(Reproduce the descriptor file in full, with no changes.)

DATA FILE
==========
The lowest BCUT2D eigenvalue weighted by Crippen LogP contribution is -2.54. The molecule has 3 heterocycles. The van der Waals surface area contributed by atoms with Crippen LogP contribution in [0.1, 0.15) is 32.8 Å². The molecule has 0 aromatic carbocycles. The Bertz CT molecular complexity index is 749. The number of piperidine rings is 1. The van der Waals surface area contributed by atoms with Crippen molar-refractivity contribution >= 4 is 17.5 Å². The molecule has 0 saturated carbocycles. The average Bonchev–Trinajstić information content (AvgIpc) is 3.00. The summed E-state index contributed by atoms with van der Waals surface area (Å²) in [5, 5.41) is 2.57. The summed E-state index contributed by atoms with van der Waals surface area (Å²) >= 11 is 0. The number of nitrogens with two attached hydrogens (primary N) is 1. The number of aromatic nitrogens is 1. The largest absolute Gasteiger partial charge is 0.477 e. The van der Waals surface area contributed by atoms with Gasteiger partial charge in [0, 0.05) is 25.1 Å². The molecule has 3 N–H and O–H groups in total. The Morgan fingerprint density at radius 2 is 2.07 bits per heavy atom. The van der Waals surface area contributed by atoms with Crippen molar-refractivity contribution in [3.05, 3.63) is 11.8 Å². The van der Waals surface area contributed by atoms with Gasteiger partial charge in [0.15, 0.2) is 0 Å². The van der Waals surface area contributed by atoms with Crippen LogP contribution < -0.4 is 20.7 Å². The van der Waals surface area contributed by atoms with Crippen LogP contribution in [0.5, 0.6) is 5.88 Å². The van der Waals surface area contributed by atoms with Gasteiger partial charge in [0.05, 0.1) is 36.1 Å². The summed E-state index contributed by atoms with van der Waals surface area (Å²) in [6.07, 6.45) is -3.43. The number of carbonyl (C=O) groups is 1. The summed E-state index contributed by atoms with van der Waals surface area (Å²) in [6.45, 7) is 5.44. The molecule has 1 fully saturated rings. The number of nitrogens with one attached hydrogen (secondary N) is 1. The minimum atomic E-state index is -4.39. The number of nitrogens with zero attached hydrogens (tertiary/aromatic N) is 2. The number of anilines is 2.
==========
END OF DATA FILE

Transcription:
The lowest BCUT2D eigenvalue weighted by Crippen LogP contribution is -2.54. The molecule has 3 heterocycles. The van der Waals surface area contributed by atoms with Crippen LogP contribution in [0.1, 0.15) is 32.8 Å². The molecule has 0 aromatic carbocycles. The Bertz CT molecular complexity index is 749. The number of piperidine rings is 1. The van der Waals surface area contributed by atoms with Crippen molar-refractivity contribution >= 4 is 17.5 Å². The molecule has 0 saturated carbocycles. The average Bonchev–Trinajstić information content (AvgIpc) is 3.00. The summed E-state index contributed by atoms with van der Waals surface area (Å²) in [5, 5.41) is 2.57. The summed E-state index contributed by atoms with van der Waals surface area (Å²) >= 11 is 0. The number of nitrogens with two attached hydrogens (primary N) is 1. The number of aromatic nitrogens is 1. The largest absolute Gasteiger partial charge is 0.477 e. The van der Waals surface area contributed by atoms with Gasteiger partial charge in [0, 0.05) is 25.1 Å². The molecule has 3 N–H and O–H groups in total. The Morgan fingerprint density at radius 2 is 2.07 bits per heavy atom. The van der Waals surface area contributed by atoms with Crippen molar-refractivity contribution in [3.05, 3.63) is 11.8 Å². The van der Waals surface area contributed by atoms with Gasteiger partial charge in [0.15, 0.2) is 0 Å². The van der Waals surface area contributed by atoms with Crippen LogP contribution < -0.4 is 20.7 Å². The van der Waals surface area contributed by atoms with Crippen LogP contribution in [0.5, 0.6) is 5.88 Å². The van der Waals surface area contributed by atoms with Gasteiger partial charge in [0.05, 0.1) is 36.1 Å². The summed E-state index contributed by atoms with van der Waals surface area (Å²) in [6.07, 6.45) is -3.43. The number of carbonyl (C=O) groups is 1. The summed E-state index contributed by atoms with van der Waals surface area (Å²) in [6.45, 7) is 5.44. The molecule has 1 fully saturated rings. The number of nitrogens with one attached hydrogen (secondary N) is 1. The minimum atomic E-state index is -4.39. The number of nitrogens with zero attached hydrogens (tertiary/aromatic N) is 2. The number of anilines is 2.